Beneficiaries, explained.

What you need to know about choosing the person(s) who will receive the payout if you pass away.

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What’s a beneficiary?
The beneficiary of your life insurance policy is the person who will receive the payout in the event of your death. You can have one or multiple beneficiaries named on your policy.

If you decide to have more than one beneficiary, you will allocate a percentage of the death benefit for each, so that the total allocation equals 100%. A simple example of this would be allocating 50% to your partner, and 25% to each of your two children, for a total of 100%. When your death benefit is paid, your beneficiaries will receive the percentage based on your allocations.

Alternatively, you can choose a primary and contingent beneficiary. Your primary beneficiary will receive the death benefit if they are still living at the time of your death. Otherwise, the death benefit will be paid to your contingent beneficiaries. For example, you have named your partner as your primary beneficiary with 100% allocation, and your two children are named as your contingent beneficiaries, each with a 50% allocation. If your partner passes away before you do, then your children will receive the death benefit. It’s a good idea to name a contingent beneficiary, since it’s possible that your primary beneficiary could pass away before you do.

How to choose a beneficiary

When naming a beneficiary, there must be an insurable interest present, which means that with whoever you select relies on you for some kind of financial support. Many people choose their partner as their beneficiary, but you can also name a parent, sibling, child, or close friend—anyone you would want to provide financial support for in the event of your death.

If you’re naming a minor as a beneficiary (like your child), consider the fact that many insurance companies do not pay benefits to someone under the age of 18. In that case, you can name a person close to them, like a grandparent as beneficiary, or establish a trust for the minor to help guarantee they will receive the payout.

Review your beneficiaries regularly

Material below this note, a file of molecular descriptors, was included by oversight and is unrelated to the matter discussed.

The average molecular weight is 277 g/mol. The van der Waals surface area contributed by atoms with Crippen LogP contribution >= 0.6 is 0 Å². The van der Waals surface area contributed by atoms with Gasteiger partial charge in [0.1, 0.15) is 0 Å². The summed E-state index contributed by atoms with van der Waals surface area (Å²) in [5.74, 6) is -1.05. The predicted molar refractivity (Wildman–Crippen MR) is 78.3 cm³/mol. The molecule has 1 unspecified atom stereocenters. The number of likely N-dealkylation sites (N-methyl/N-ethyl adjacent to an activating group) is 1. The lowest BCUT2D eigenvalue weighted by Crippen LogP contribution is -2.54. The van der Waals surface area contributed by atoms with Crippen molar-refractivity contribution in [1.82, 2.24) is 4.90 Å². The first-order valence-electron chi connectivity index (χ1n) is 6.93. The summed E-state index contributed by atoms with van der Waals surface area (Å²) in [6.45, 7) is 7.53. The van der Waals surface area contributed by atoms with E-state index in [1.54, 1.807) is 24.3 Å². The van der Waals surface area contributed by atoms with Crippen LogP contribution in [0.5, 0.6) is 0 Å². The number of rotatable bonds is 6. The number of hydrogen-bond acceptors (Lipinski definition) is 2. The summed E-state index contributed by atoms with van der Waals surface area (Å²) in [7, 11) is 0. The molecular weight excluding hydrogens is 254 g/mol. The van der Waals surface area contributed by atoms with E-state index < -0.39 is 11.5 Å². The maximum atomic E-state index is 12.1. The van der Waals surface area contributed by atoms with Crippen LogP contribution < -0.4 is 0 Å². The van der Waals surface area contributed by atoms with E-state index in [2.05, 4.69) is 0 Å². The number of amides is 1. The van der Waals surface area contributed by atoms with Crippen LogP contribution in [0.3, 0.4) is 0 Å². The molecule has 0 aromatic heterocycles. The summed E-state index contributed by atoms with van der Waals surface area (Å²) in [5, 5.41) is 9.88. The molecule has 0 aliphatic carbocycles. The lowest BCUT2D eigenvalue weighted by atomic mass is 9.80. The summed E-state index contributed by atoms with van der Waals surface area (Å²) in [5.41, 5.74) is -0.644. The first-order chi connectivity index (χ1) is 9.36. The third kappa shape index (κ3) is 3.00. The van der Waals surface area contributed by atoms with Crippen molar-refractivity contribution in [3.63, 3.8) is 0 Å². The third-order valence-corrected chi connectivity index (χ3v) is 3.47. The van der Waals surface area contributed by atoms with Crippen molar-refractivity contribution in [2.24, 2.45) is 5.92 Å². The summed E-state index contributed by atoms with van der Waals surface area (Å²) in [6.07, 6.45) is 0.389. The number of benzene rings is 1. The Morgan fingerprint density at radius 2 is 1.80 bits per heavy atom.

Because things can change over time, review your beneficiary designations every few years and make any necessary updates. If you need to make any changes to your beneficiary designation, reach out to our team and we’ll help you make those updates. And always, make sure your beneficiaries have the necessary policy documents and company information.

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Who has the right to change the beneficiary designation?

The policyholder typically has the right to change the beneficiary designation at any time. Life insurance companies allow policyholders the flexibility to update their beneficiaries based on changes in relationships, family dynamics, or estate planning needs.

Which beneficiary designation cannot be changed?

Irrevocable beneficiaries have a designation that cannot be changed without their explicit consent. This type of designation is less common and requires careful consideration, as it limits the policyholder's flexibility in making future changes.

How do beneficiary designations work?

Beneficiary designations specify who will receive the death benefit when the policyholder passes away. They bypass probate, ensuring a quicker and more straightforward transfer of funds directly to the designated individuals.

What are the rules for beneficiaries of life insurance?

Beneficiaries must be clearly identified, and their relationship to the policyholder should be specified. In some cases, contingent beneficiaries are named to receive the benefit if the primary beneficiary is unable to.